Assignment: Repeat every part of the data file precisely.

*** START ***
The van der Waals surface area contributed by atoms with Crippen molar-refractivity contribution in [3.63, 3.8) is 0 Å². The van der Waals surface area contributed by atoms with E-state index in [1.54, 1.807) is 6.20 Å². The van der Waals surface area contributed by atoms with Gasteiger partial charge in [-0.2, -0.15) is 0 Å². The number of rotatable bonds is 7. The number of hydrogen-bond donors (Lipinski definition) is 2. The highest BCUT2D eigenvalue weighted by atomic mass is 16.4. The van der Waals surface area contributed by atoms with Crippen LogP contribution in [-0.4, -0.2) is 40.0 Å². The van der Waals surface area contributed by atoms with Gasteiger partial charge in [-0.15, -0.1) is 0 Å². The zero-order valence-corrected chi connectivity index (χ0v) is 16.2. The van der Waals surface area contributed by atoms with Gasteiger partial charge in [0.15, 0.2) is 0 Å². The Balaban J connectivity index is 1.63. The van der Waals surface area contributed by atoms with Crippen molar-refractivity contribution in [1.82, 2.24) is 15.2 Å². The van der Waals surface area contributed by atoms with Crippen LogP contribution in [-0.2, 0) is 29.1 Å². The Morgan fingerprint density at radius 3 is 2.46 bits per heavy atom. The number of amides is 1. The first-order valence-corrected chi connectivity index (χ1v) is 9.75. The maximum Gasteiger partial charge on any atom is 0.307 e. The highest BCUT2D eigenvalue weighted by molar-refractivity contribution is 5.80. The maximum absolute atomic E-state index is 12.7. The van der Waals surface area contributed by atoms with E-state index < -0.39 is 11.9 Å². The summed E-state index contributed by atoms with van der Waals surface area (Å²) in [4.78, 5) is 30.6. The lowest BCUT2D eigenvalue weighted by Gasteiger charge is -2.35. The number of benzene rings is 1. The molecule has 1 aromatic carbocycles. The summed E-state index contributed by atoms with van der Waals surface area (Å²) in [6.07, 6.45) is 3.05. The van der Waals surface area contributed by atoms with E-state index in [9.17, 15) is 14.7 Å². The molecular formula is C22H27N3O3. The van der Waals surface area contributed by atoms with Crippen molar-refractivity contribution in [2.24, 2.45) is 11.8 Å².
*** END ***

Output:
The van der Waals surface area contributed by atoms with Crippen molar-refractivity contribution in [3.63, 3.8) is 0 Å². The van der Waals surface area contributed by atoms with E-state index in [1.54, 1.807) is 6.20 Å². The van der Waals surface area contributed by atoms with Gasteiger partial charge in [-0.2, -0.15) is 0 Å². The number of rotatable bonds is 7. The number of hydrogen-bond donors (Lipinski definition) is 2. The highest BCUT2D eigenvalue weighted by atomic mass is 16.4. The van der Waals surface area contributed by atoms with Crippen LogP contribution in [-0.4, -0.2) is 40.0 Å². The van der Waals surface area contributed by atoms with Gasteiger partial charge in [-0.15, -0.1) is 0 Å². The zero-order valence-corrected chi connectivity index (χ0v) is 16.2. The van der Waals surface area contributed by atoms with Gasteiger partial charge in [0.15, 0.2) is 0 Å². The Balaban J connectivity index is 1.63. The van der Waals surface area contributed by atoms with Crippen molar-refractivity contribution in [1.82, 2.24) is 15.2 Å². The van der Waals surface area contributed by atoms with Crippen LogP contribution in [-0.2, 0) is 29.1 Å². The Morgan fingerprint density at radius 3 is 2.46 bits per heavy atom. The number of amides is 1. The first-order valence-corrected chi connectivity index (χ1v) is 9.75. The maximum Gasteiger partial charge on any atom is 0.307 e. The highest BCUT2D eigenvalue weighted by molar-refractivity contribution is 5.80. The maximum absolute atomic E-state index is 12.7. The van der Waals surface area contributed by atoms with E-state index < -0.39 is 11.9 Å². The summed E-state index contributed by atoms with van der Waals surface area (Å²) in [4.78, 5) is 30.6. The lowest BCUT2D eigenvalue weighted by Gasteiger charge is -2.35. The number of benzene rings is 1. The molecule has 1 aromatic carbocycles. The summed E-state index contributed by atoms with van der Waals surface area (Å²) in [6.07, 6.45) is 3.05. The van der Waals surface area contributed by atoms with E-state index in [9.17, 15) is 14.7 Å². The molecular formula is C22H27N3O3. The van der Waals surface area contributed by atoms with Crippen molar-refractivity contribution in [2.24, 2.45) is 11.8 Å².